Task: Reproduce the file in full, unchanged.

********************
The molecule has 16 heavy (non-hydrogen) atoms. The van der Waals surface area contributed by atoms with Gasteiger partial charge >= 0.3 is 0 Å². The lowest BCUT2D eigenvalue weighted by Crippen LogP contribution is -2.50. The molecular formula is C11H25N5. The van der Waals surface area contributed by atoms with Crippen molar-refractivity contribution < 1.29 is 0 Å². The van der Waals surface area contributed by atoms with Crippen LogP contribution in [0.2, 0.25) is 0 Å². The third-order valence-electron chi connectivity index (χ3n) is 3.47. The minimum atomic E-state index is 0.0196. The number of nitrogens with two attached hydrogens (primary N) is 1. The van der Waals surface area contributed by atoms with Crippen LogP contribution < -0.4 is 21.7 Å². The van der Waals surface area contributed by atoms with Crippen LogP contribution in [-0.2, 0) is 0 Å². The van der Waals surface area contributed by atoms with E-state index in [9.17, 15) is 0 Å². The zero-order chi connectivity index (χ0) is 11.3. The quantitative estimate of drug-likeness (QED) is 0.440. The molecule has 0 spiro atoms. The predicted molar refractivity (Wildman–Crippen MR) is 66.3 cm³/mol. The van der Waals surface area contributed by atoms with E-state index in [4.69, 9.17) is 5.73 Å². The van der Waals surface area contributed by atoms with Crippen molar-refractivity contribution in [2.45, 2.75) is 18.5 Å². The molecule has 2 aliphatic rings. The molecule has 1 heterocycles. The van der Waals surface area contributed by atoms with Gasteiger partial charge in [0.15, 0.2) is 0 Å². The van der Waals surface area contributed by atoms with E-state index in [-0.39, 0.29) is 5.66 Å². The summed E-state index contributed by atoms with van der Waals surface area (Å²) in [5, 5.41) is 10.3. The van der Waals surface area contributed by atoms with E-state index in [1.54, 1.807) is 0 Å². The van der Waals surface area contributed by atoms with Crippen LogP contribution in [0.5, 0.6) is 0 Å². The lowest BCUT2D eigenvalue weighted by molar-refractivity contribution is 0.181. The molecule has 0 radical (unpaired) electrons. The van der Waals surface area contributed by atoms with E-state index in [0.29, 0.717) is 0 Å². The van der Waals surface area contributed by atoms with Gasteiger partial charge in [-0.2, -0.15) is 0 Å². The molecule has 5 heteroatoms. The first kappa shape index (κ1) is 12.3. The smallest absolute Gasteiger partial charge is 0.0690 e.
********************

The molecule has 16 heavy (non-hydrogen) atoms. The van der Waals surface area contributed by atoms with Gasteiger partial charge >= 0.3 is 0 Å². The lowest BCUT2D eigenvalue weighted by Crippen LogP contribution is -2.50. The molecular formula is C11H25N5. The van der Waals surface area contributed by atoms with Crippen molar-refractivity contribution < 1.29 is 0 Å². The van der Waals surface area contributed by atoms with Crippen LogP contribution in [0.2, 0.25) is 0 Å². The third-order valence-electron chi connectivity index (χ3n) is 3.47. The minimum atomic E-state index is 0.0196. The number of nitrogens with two attached hydrogens (primary N) is 1. The van der Waals surface area contributed by atoms with Crippen LogP contribution < -0.4 is 21.7 Å². The van der Waals surface area contributed by atoms with Crippen LogP contribution in [-0.2, 0) is 0 Å². The van der Waals surface area contributed by atoms with E-state index in [9.17, 15) is 0 Å². The zero-order chi connectivity index (χ0) is 11.3. The quantitative estimate of drug-likeness (QED) is 0.440. The molecule has 0 spiro atoms. The predicted molar refractivity (Wildman–Crippen MR) is 66.3 cm³/mol. The van der Waals surface area contributed by atoms with E-state index in [4.69, 9.17) is 5.73 Å². The van der Waals surface area contributed by atoms with Crippen molar-refractivity contribution in [2.45, 2.75) is 18.5 Å². The molecule has 2 aliphatic rings. The molecule has 1 heterocycles. The van der Waals surface area contributed by atoms with Gasteiger partial charge in [0.15, 0.2) is 0 Å². The van der Waals surface area contributed by atoms with E-state index in [-0.39, 0.29) is 5.66 Å². The summed E-state index contributed by atoms with van der Waals surface area (Å²) in [5, 5.41) is 10.3. The van der Waals surface area contributed by atoms with E-state index in [1.54, 1.807) is 0 Å². The van der Waals surface area contributed by atoms with Crippen LogP contribution in [0.5, 0.6) is 0 Å². The lowest BCUT2D eigenvalue weighted by molar-refractivity contribution is 0.181. The molecule has 0 radical (unpaired) electrons. The van der Waals surface area contributed by atoms with E-state index in [0.29, 0.717) is 0 Å². The van der Waals surface area contributed by atoms with Gasteiger partial charge in [-0.2, -0.15) is 0 Å². The molecule has 5 heteroatoms. The first kappa shape index (κ1) is 12.3. The smallest absolute Gasteiger partial charge is 0.0690 e.